The Van MoT Files: FAQsTweet
Where is this data from?
This data is provided by VOSA, the Government agency responsible for MoTs, via the Government's OpenData scheme.
What years does it cover?
It is for MoTs conducted from October 2010-September 2011, the most up-to-date information that we have from the Government.
Why doesn't it include MoT data from 2012?
Why isn't my van listed?
Did the data contain many mistakes?
Yes. With 355 million records and 40GB of data, there always will be. There were plenty of vans registered in the 1800s. Make sure you check what's on your MoT certificate before you leave the testing station.
Does this tell me how reliable my car is?
This data will tell you what your van is likely to fail its MoT on. Some of these are common problems, but it shouldn't be used as a guide to overall reliability. It will only highlight items that are tested in an MoT.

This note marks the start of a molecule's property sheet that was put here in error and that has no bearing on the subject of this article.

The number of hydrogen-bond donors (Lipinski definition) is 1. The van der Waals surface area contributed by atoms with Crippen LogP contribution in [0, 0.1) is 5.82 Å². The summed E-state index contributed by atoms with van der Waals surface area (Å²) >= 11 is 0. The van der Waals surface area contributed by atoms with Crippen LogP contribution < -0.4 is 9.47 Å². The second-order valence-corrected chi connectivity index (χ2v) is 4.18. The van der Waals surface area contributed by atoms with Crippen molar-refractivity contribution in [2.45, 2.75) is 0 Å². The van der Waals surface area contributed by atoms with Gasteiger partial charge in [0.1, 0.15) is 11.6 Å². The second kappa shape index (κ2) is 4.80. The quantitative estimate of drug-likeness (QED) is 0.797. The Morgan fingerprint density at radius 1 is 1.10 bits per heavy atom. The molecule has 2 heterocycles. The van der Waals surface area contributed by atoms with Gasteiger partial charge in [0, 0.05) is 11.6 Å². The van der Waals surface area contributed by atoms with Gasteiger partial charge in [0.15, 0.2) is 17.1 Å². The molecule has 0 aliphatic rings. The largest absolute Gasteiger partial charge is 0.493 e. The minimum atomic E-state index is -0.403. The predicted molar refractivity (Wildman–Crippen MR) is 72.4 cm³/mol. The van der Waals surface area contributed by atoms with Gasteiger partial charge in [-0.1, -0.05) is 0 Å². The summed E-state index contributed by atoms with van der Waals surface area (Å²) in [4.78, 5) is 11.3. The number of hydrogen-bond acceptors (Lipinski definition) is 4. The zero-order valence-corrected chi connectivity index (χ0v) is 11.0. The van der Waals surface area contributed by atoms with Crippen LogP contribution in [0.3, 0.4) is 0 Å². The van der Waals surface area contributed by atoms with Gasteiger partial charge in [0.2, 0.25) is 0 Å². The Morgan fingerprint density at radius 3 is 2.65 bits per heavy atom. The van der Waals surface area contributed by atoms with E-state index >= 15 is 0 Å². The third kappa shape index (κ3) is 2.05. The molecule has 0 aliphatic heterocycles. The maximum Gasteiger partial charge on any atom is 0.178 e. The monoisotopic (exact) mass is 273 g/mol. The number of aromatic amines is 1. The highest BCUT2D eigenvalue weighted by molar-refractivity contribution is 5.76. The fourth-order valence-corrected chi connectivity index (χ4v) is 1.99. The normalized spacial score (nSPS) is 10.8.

Are these all manufacturer faults?
Some are manufacturer faults, others are down to the owner and some are a combination of both. Items like obstructing the driver's view are usually solely down to the owner.
Haven't these results been released somewhere else before?
Not in this format. However, following a long battle with VOSA to release the figures under the Freedom of Information Act, the BBC was given very limited data on MoT pass and failure rates back in January 2010 (you can see the spreadsheet here). It didn't include detailed reasons for failure and wasn't up-to-date. What we have done is different, we have worked from source data and seen the actual MoTs (in electronic format). The full story on the MoT data being made available to the public is here.
Do these statistics include tests from Northern Ireland?
No. VOSA covers England, Scotland and Wales, but not Northern Ireland.
Why aren't there any vans from before 1980?
To keep the data as useful as possible, a model must have at least 50 tests for each registration year. 1980 is the year when this data ends.
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